World Menopause Day 2022
World Menopause Day is held every year on the 18th of October. The day was designated by the International Menopause Society (IMS) to raise awareness about menopause and to improve the health and well-being for women in mid-life and beyond.
According to research completed by the Institution of Occupational Safety and Health (IOSH), there are an estimated 657 million women aged 45-59, around half of whom work during their menopausal years. This is a significant period of a woman’s working life and is also at the time when she may be reaching or at her career peak.
Menopause and the Workplace
In the workplace women face many different experiences when it comes to menopause. This can be shaped by menopausal symptoms, context, and by the culture of the workplace environment. Menopausal symptoms can affect a woman’s quality of life, engagement levels, performance at work, their motivation levels and even their relations with employers. According to research, fourteen million lost workdays were reported in the UK in 2018 due to menopause (Women and Equalities Committee, 2022). Over the next coming years this figure is only estimated to grow with the increase of women experiencing symptoms in the workplace. With about a quarter of the world’s female population experiencing this biological transition, by 2030 menopause-related productivity losses could cost more than $150 billion a year (International Labour Organization, 2022). It is for this reason why employees need to be pro-active in supporting their female workforce during this period. According to the Irish Nurses and Midwife’s Organisation, (82%) of women have considered leaving work due to menopausal symptoms, with more than 1 in 10 (12%) of respondents already leaving or having left their profession as a result. For many women this is a worst-case situation that unfortunately occurs too often.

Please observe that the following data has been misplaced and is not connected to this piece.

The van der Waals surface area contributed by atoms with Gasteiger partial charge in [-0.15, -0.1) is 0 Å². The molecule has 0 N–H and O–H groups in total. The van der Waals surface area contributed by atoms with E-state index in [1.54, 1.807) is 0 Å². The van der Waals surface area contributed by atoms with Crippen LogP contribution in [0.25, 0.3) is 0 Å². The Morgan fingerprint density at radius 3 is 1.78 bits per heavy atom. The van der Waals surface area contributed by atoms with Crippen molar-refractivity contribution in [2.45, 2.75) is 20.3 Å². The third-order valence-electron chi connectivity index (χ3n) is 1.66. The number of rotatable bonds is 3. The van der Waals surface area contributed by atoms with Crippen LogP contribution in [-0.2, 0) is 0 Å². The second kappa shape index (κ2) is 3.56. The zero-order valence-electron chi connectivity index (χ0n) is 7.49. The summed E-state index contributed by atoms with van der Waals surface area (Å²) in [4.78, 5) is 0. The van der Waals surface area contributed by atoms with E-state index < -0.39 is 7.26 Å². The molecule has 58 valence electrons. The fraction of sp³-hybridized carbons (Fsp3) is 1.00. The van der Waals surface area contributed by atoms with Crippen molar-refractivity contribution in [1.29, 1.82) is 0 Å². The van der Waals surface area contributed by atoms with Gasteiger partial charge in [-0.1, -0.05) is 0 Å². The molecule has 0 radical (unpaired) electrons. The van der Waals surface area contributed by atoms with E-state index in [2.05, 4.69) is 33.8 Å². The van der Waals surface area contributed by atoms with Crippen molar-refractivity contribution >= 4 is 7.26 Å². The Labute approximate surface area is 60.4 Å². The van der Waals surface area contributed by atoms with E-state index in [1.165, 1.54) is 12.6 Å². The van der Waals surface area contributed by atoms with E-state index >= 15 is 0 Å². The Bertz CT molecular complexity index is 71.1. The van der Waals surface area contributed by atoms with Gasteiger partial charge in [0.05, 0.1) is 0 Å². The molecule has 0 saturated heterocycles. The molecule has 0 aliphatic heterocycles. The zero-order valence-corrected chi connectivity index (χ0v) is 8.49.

Loretta Dignam from the Menopause Hub in Ireland conducted market research to learn more about women’s perception of the Menopause in Ireland, here are some of the key findings,
(Research conducted online in Sept / Oct 2020)
From the above research it is clear that there is a lack of information, support and awareness surrounding menopause and the affect it has on women. More inclusive work environments need to be created for women going through this transition. Women should be encouraged to seek help for managing their menopausal symptoms and should be made aware of resources available for guidance. Moving forward it will be important for employers to educate themselves as this will allow for women to continue to do their job confidently and effectively.
Going back to research completed by Loretta Dignam, it is also necessary to remember that many women feel uncomfortable talking about their symptoms. This could cause barriers and block communication with managers. Therefore, it would be beneficial and in the interest of management to work with outside health coaches and professionals to help women feel more secure and to seek the education and help they desire. Furthermore, existing policies around women’s health in the workplace need to be revised with menopause being made a priority for organisations while ensuring a consistent and positive approach.
1. The Institution of Occupational Safety and Health (IOSH) (2022), Menopause in the Workplace - LINK
2. The International Labour Organization, The Future of Work Podcast - LINK
3. Irish Nurses and Midwives Organisation, 2021, One in Ten leaving work due to lack of Menopause Support - LINK
4. Women and Equalities Committee, 2022, The UK Parliament report, Menopause and the Workplace - LINK
5. The Menopause Hub, 2020, What Women Want in Menopause - Survey Results